Maori seats established
Waikato Regional Council voted to establish two Maori seats in time for the 2013 local government elections.
Chairman Peter Buckley said the groundwork for strengthening Maori representation started in 2006 when the council reduced the number of councillors from 14 to 12 and adjusted constituency boundaries to allow for two members to be elected from Maori constituencies in the future.
‘‘This council has long recognised the special status of the Treaty of Waitangi in New Zealand society and the potential for improving Maori representation in regional governance,’’ Mr Buckley said.
‘‘At the last representation review five years ago, the council created the opportunity for Maori seats. It is now time to make it happen.’’
The Maori constituencies would complement and reinforce current cogovernance agreements, memoranda of understanding between iwi and the council, and other engagement and consultation arrangements, he said.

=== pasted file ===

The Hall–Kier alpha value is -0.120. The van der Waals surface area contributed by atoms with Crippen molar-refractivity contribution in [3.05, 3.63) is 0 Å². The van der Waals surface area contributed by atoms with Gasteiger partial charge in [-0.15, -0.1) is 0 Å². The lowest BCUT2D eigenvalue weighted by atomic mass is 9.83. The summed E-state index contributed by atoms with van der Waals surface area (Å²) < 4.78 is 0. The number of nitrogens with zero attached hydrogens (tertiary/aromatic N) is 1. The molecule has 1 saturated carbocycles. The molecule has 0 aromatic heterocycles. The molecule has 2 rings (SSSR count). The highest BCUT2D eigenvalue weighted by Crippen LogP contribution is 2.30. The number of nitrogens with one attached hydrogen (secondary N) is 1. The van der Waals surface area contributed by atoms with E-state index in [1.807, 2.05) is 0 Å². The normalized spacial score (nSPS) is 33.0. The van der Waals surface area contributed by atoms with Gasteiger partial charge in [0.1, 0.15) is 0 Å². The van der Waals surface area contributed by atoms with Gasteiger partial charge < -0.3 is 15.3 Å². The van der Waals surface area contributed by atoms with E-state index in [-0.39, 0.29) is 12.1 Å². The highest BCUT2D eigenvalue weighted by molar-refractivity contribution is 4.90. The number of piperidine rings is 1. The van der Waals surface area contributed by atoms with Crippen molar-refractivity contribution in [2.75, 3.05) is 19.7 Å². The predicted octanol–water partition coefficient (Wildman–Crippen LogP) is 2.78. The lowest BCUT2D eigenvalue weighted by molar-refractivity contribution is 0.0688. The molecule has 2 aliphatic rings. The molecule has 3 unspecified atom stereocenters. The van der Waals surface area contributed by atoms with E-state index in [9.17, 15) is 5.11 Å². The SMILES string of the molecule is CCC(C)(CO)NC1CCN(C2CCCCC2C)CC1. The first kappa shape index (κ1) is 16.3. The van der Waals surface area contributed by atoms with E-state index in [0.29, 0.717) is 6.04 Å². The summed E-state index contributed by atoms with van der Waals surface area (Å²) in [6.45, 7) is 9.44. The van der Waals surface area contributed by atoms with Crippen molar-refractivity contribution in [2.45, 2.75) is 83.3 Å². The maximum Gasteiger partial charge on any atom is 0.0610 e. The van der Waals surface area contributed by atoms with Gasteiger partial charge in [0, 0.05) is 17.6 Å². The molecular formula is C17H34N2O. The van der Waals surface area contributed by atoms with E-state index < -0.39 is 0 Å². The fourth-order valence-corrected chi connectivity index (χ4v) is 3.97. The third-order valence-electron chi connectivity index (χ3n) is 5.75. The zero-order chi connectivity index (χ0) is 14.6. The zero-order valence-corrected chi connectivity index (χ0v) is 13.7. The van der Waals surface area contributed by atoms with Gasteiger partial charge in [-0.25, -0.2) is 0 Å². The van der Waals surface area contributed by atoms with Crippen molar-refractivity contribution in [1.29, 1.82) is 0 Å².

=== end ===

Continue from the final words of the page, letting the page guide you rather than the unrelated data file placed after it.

Councillors hoped that introducing Maori seats would encourage more Maori to vote and participate in local democracy.
Formal and informal feedback from Raukawa Settlement Trust, Waikato Tainui, Maniapoto Maori Trust Board and Te Arawa River Iwi Trust confirmed these views.
The council will now publicly notify the decision to introduce Maori seats, advising that a poll can be held on this issue if 5 per cent of electors call for it.
All local authorities have to review their representation arrangements every six years.
South Waikato District Council decided against introducing a Maori seat on the council when it came up for review in August.